The Lacedaemonians rewarded him for his attachment to their cause by allowing him land and a house at Scillus, a village of Triphylian Elis. After the battle of Leuctra in 371 he was expelled by the Eleans from his residence, and is said to have taken up his abode in Corinth. Not long afterward peace was concluded between Athens and Sparta, followed by a close alliance. The sentence of exile passed against Xenophon was revoked, and some of the last years of his life were probably spent in Athens. In character he appears to have been humane and cheerful, although not a little selfish, and deeply religious and superstitious. - Xenophon's style has been uniformly praised by critics both ancient and modern, and Diogenes Laertius calls him the "Attic muse." Of his historical works, the best is the Anabasis, descriptive of the advance into Persia, and the retreat of the 10,000 Greeks. It abounds in interesting information. The Hellenica, in seven books, is a history of Grecian affairs from the time at which Thucydides ends his narrative to the battle of Mantinea in 362. It is generally an unentertaining account, disfigured by his partiality for Agesilaus and undisguised admiration for the oligarchical spirit of Sparta. The Cyropoedia is a political romance, in which the author gives his ideas of the state, and pictures the advantages of a wise despotism, taking as a basis the history of Cyrus the Great. The Agesilaus is a panegyric on his friend and commander.
The Hipparchicus is a treatise on the duties of a cavalry officer; the Hippike, on the horse itself; and the Cynegeticus, on the dog and the chase, to which recreation Xenophon was much addicted. The two treatises on the republics of Sparta and of Athens manifest still more plainly than his other works his prejudices against a democratic form of government. The treatise on the "Revenues" of Athens is a short tract, which is said to have been written by him after his return to his native city as a peace offering to his countrymen. The Hiero is an imaginary dialogue between the king of Syracuse of that name and the poet Simonides on the advantages and disadvantages of the possession of absolute power. The other works of Xenophon are records of the acts and conversations of Socrates. Of these, by far the best known is the Memorabilia, in which he undertakes to defend his idolized but hardly well understood master against the charge of irreligion and of corrupting the youth of Athens. It consists of a series of conversations, all of which turn upon the duties of active life; and in no other of his works does Xenophon show more clearly that taste for practical pursuits and matters which was the leading element in his character.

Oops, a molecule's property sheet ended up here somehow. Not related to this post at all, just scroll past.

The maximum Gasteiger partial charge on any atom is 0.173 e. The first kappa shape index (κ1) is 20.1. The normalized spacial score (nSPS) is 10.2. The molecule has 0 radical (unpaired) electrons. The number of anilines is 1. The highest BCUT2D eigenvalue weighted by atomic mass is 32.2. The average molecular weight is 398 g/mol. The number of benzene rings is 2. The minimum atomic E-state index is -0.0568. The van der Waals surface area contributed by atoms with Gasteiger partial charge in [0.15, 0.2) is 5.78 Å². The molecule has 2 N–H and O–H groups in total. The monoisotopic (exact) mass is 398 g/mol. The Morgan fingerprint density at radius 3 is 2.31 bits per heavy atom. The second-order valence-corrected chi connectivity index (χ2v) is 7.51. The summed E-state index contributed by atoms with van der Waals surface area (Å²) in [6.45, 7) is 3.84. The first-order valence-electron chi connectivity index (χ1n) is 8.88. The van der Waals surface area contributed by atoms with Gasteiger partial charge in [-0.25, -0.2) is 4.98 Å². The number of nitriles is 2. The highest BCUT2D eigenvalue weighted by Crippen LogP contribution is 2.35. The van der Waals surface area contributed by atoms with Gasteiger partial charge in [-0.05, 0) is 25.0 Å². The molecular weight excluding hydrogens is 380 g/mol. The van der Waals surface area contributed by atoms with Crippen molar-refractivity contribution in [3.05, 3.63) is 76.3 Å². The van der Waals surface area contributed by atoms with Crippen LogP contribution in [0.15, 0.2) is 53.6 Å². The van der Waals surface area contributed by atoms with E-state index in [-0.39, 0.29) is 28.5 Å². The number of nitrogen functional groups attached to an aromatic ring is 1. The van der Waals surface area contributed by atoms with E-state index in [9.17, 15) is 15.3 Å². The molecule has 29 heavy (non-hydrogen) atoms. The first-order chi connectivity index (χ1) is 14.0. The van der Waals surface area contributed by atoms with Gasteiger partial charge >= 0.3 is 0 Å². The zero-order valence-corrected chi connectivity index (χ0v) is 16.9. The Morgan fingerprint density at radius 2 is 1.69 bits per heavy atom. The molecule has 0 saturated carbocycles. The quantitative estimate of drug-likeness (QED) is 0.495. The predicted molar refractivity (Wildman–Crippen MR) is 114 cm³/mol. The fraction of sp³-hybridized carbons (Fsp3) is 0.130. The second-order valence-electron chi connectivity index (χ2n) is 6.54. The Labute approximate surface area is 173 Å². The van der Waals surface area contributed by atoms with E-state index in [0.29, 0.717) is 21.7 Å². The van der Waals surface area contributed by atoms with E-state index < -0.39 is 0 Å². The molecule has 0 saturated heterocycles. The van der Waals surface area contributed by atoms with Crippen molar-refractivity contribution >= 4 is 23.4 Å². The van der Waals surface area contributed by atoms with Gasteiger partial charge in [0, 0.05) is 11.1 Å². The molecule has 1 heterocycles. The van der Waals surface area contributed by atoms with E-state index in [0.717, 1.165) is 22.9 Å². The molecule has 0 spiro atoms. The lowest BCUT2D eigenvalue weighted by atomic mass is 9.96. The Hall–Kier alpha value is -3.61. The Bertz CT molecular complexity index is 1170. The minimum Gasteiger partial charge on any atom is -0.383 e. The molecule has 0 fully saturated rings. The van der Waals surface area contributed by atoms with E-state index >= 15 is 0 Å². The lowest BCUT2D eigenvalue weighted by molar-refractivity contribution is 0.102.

The " Apology" for Socrates is a short treatise defending the conduct of that philosopher after he had been pronounced guilty, and giving the reasons why he preferred death to life. The Symposium or "Banquet" is the narration of a conversation at a feast given by Callias, in which the guests, among whom is Socrates, discuss the nature of love and friendship. The oeconomicus is a dialogue carried on between Socrates and Critobulus in regard to agriculture and the management of household affairs. The best editions of his collected works are those of Weiske (6 vols. 8vo, Leipsic, 1798-1804), Schneider (revised by Bornemaun and Sauppe, 6 vols. 8vo, Leipsic, 1825-'49), and L. Dindorf, published by Teubner (3 vols. 12mo, Leipsic, 1869-73). Of separate works, especially the Anabasis, the editions are very numerous. The latest and best English translation of Xenophon's works is that by the Rev. J. S. Watson, in Bohn's " Classical Library".